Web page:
During what has been a content-rich summer season across the northern hemisphere, children have shown significant interest in viral memes about Area 51, according to Kaspersky’s annual summer report into kids’ online safety.
Area 51 is commonly believed to be a research facility where the American government is rumoured to be studying creatures from outer space. In an attempt to see the aliens, adults even went as far as creating a special Facebook event. “We will all meet up at the Area 51 Alien Center tourist attraction and coordinate our entry,” reads the event description.
One of the most noticeable events of Summer 2019 was a comic plan to stage an assault on the Nevada, USA military base “Area 51″. Over the years, it has been widely noted in popular culture as a UFO research centre, run by the US air force in the 1940s, 50s, and 60s. Area 51 references have appeared in many films, including Independence Day and Paul. The phenomenon has also inspired television show episodes, such as stories from The Twilight Zone and The X-Files.
More than 1,5-million people signed up for the ”Storm Area 51″ event on Facebook. The purpose of the event was supposedly to access a secret location at the base and finally find out if aliens are being kept in Area 51. Furthermore, a party ahead of the event has even been arranged. Perhaps what is more interesting though is that children also became passionate about those online discussions. The popularity of the event has prompted a flood of memes, and a high proportion of children who go online were looking for them.
In fact, about 12% of all meme search requests this Summer were related to Area 51, thereby making it the most popular and highly discussed among children, according to the report. One-in-10 children are interested in memes connected with the Area 51 phenomenon. Related to the queries about Area 51, children also searched for “area 51 coordinates”, “area 51 ufo”, “storm area 51”, “area 51 raid sign up” and “area 51 aliens”. Among other popular memes this Summer were “grumpy cat” and “Ricardo milos”, with 4% and 3% of all meme search requests, respectively.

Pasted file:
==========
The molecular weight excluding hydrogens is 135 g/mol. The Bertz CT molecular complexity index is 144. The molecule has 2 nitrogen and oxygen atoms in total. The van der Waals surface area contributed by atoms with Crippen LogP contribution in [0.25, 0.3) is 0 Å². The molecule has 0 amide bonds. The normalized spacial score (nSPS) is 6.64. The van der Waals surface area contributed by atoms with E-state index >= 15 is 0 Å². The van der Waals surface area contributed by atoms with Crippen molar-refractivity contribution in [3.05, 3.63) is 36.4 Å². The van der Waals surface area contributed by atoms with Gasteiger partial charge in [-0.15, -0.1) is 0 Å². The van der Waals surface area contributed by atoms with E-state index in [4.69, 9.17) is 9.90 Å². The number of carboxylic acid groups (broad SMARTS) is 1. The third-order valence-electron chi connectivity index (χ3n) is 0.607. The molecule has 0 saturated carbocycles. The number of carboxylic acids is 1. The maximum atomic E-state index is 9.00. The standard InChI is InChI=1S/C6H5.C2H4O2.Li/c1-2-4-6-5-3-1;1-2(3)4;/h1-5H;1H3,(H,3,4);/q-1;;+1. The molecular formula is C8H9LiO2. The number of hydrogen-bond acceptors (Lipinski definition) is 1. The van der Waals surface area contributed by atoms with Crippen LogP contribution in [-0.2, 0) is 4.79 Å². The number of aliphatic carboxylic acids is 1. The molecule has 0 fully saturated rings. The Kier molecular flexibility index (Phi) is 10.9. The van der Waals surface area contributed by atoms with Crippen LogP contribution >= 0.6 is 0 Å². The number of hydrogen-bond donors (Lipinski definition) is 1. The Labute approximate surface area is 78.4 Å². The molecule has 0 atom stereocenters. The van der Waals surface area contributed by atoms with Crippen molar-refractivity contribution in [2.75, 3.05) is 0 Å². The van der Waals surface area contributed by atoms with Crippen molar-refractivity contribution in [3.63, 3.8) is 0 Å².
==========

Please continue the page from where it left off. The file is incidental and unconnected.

The information about this summer’s most popular memes among kids is based on anonymised statistics from Kaspersky’s products with parental control functionality. This protects children from harmful content online and allows parents to have better visibility over what their kids are encountering while using the Web.
“Memes today are an important part of Internet culture. We have seen that children are interested in funny memes and events, like ‘Storm Area 51′, and are trying to learn something new. The ability to understand trending memes is a great way for parents to better understand what their children are interested in on the Internet. This knowledge about kids’ online interests helps to avoid situations when a child may stumble on inappropriate content while surfing the Internet. So, we strongly recommend that parents master this skill,” says Anna Larkina, Web content analysis expert at Kaspersky.